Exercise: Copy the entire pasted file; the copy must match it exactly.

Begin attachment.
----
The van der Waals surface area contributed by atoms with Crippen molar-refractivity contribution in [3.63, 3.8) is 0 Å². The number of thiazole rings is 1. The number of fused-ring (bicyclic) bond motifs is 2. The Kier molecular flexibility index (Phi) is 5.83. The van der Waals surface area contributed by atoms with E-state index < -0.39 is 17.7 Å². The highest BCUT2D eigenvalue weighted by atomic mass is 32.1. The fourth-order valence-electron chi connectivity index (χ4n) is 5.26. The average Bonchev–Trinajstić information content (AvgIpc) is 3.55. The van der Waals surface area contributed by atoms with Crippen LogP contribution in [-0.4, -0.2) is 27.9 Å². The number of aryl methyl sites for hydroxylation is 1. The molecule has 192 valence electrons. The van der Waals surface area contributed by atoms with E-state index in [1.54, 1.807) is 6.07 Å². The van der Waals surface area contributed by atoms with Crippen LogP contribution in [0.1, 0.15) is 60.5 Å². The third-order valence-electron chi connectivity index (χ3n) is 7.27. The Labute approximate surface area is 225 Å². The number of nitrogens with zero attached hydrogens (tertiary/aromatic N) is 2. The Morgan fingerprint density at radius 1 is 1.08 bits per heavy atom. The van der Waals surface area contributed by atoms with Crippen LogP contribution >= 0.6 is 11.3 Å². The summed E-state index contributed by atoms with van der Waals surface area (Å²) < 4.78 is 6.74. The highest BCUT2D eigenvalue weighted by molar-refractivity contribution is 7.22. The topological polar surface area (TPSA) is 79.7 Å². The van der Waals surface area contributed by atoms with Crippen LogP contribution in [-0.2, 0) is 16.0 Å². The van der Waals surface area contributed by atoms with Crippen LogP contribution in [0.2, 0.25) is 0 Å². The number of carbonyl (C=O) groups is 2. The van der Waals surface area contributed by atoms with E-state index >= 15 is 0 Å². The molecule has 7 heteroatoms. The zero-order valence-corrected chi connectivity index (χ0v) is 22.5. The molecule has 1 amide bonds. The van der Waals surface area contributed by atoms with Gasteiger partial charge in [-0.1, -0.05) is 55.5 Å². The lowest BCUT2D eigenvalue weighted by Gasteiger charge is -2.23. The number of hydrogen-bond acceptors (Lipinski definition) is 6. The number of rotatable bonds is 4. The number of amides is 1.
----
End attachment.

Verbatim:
The van der Waals surface area contributed by atoms with Crippen molar-refractivity contribution in [3.63, 3.8) is 0 Å². The number of thiazole rings is 1. The number of fused-ring (bicyclic) bond motifs is 2. The Kier molecular flexibility index (Phi) is 5.83. The van der Waals surface area contributed by atoms with E-state index < -0.39 is 17.7 Å². The highest BCUT2D eigenvalue weighted by atomic mass is 32.1. The fourth-order valence-electron chi connectivity index (χ4n) is 5.26. The average Bonchev–Trinajstić information content (AvgIpc) is 3.55. The van der Waals surface area contributed by atoms with Crippen LogP contribution in [-0.4, -0.2) is 27.9 Å². The number of aryl methyl sites for hydroxylation is 1. The molecule has 192 valence electrons. The van der Waals surface area contributed by atoms with E-state index in [1.54, 1.807) is 6.07 Å². The van der Waals surface area contributed by atoms with Crippen LogP contribution in [0.1, 0.15) is 60.5 Å². The third-order valence-electron chi connectivity index (χ3n) is 7.27. The Labute approximate surface area is 225 Å². The number of nitrogens with zero attached hydrogens (tertiary/aromatic N) is 2. The Morgan fingerprint density at radius 1 is 1.08 bits per heavy atom. The van der Waals surface area contributed by atoms with Crippen LogP contribution >= 0.6 is 11.3 Å². The summed E-state index contributed by atoms with van der Waals surface area (Å²) < 4.78 is 6.74. The highest BCUT2D eigenvalue weighted by molar-refractivity contribution is 7.22. The topological polar surface area (TPSA) is 79.7 Å². The van der Waals surface area contributed by atoms with Crippen LogP contribution in [-0.2, 0) is 16.0 Å². The van der Waals surface area contributed by atoms with Crippen LogP contribution in [0.2, 0.25) is 0 Å². The number of carbonyl (C=O) groups is 2. The van der Waals surface area contributed by atoms with E-state index >= 15 is 0 Å². The molecule has 7 heteroatoms. The zero-order valence-corrected chi connectivity index (χ0v) is 22.5. The molecule has 1 amide bonds. The van der Waals surface area contributed by atoms with Gasteiger partial charge in [-0.1, -0.05) is 55.5 Å². The lowest BCUT2D eigenvalue weighted by Gasteiger charge is -2.23. The number of hydrogen-bond acceptors (Lipinski definition) is 6. The number of rotatable bonds is 4. The number of amides is 1.